by Adam Strong
That afternoon, after I'd swallowed that weight. Felt like a sinker, one of those weights that fishermen attach to their line to make sure the line goes down far enough.
Go down far enough there, and I'll find it. That's what I was on about, that I had some searching to do, and now seemed as good a time as any to drop down, and maybe if I dropped down far enough, I'd find that thing that would explain everything that had happened to me. Why I saw death everywhere at six, why I've known, always known that this shit wasn't going to end well.
So I can see the end of the story, but its cloudy like that part of Escape to Witch Mountain and in the two kids are in the water, and they know it's about drowning, but they have no idea how they got there, and the whole thing is a mystery until the end. That's what it was like for me that day, the weight inside to drop deep enough down to figure out who I was.
My room, the bed, my feet on each step, elastic bands around my ankles, picture the most tired you've ever been. And I know you've been that tired, I know the heavy you feel. The valium in my blood made that real for me. So when I got up stairs, finally turned the corner to my room, the bed was the final destination, getting into that water bed, the water cupping and cradling my arms legs, like a coffin it was, a final resting place. We've made it this far, and now it's time to drop further down.
You know those saints and those religious people that find god in strange, everyday places? Think Joseph Smith and the tablets, or the real life crazy dude in Lawrence of Arabia, these people are all of a sudden convinced they are doing god's work.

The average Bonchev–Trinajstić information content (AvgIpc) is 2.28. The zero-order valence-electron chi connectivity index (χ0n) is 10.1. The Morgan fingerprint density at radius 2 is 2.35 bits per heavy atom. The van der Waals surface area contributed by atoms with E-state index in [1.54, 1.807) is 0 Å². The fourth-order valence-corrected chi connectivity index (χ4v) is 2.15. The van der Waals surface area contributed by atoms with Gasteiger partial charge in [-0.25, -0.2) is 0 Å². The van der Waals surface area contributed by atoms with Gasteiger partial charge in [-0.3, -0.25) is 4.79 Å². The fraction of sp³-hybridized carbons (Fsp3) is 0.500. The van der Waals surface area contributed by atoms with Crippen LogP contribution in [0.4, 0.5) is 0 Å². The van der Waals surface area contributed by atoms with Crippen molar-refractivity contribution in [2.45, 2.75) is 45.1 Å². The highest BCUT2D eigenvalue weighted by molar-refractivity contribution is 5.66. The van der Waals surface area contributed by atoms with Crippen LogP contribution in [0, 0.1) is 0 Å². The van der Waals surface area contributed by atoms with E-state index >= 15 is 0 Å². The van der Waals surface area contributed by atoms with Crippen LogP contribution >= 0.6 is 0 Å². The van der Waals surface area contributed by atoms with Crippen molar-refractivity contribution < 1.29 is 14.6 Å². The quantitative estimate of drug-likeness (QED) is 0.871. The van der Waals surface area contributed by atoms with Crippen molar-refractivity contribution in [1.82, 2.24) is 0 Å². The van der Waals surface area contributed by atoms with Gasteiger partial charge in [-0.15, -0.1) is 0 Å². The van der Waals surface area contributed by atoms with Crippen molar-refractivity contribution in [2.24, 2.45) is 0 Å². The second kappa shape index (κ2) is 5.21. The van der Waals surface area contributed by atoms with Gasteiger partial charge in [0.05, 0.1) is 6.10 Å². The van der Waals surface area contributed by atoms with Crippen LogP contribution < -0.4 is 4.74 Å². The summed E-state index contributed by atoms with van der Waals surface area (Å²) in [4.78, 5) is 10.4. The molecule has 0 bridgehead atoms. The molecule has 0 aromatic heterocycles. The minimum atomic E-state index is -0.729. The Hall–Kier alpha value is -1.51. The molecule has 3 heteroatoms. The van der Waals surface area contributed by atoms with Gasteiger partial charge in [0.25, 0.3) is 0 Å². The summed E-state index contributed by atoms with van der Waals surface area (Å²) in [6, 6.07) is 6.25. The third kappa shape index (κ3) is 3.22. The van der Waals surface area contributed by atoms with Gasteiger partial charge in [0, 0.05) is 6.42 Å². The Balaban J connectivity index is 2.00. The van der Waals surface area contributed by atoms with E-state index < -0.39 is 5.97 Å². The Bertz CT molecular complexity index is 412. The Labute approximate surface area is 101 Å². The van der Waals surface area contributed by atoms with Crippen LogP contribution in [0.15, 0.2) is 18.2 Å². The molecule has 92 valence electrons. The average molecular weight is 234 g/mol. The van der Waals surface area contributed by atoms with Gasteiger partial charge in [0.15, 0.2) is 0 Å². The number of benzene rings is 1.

You won't believe me but that morning I felt the same way. Cloudy over the bay, little bit of light moving around on the masts across the canal was the great god whoever telling me this was the right thing to do.
God in the symphony of right now. The little light on the dock down there. And here's where the strings come in, low and long and deep and dark and not the bright cheery strings, these are strings to get lost in, long lost deep dark water.
Water. Valium, symphony. You see it don't you, what I had to do. It wasn't enough to just be in the bed looking out at the rain, I had to make a decision, it was right in front of me all I had to do was stand up and grab it.
To sink further down, I couldn't just be in the water bed. I had to be down there.
In the water.
In the canal.
I didn't want to die, I just wanted to get down to the nitty gritty. I heard that on a country song one time. Nitty gritty. I liked it, the nitty gritty reason why we are here, the place in your chest where bone touches that big beating sack we all write love songs about.
I didn't want to die. They will tell you that. They will tell you that I wanted out, with Mom out of the picture and Dad not around, and Cliff not yet clocking into his shift. And they'll tell you about how I kicked Dad in the face. and how everything that came after all lead me to this place, but I can tell you, walking down those stairs, the pool with the room under the house, it was a sanctuary, but it wasn't mine. If I wanted a real sanctuary I was going to have go beyond that.
Feet down on the stairs, even on valium when you've got a place to get to, you get there, move those feet down the stairs, don't even bother walking down to the basement, not when there's a sliding glass door by the living room on the 2nd floor.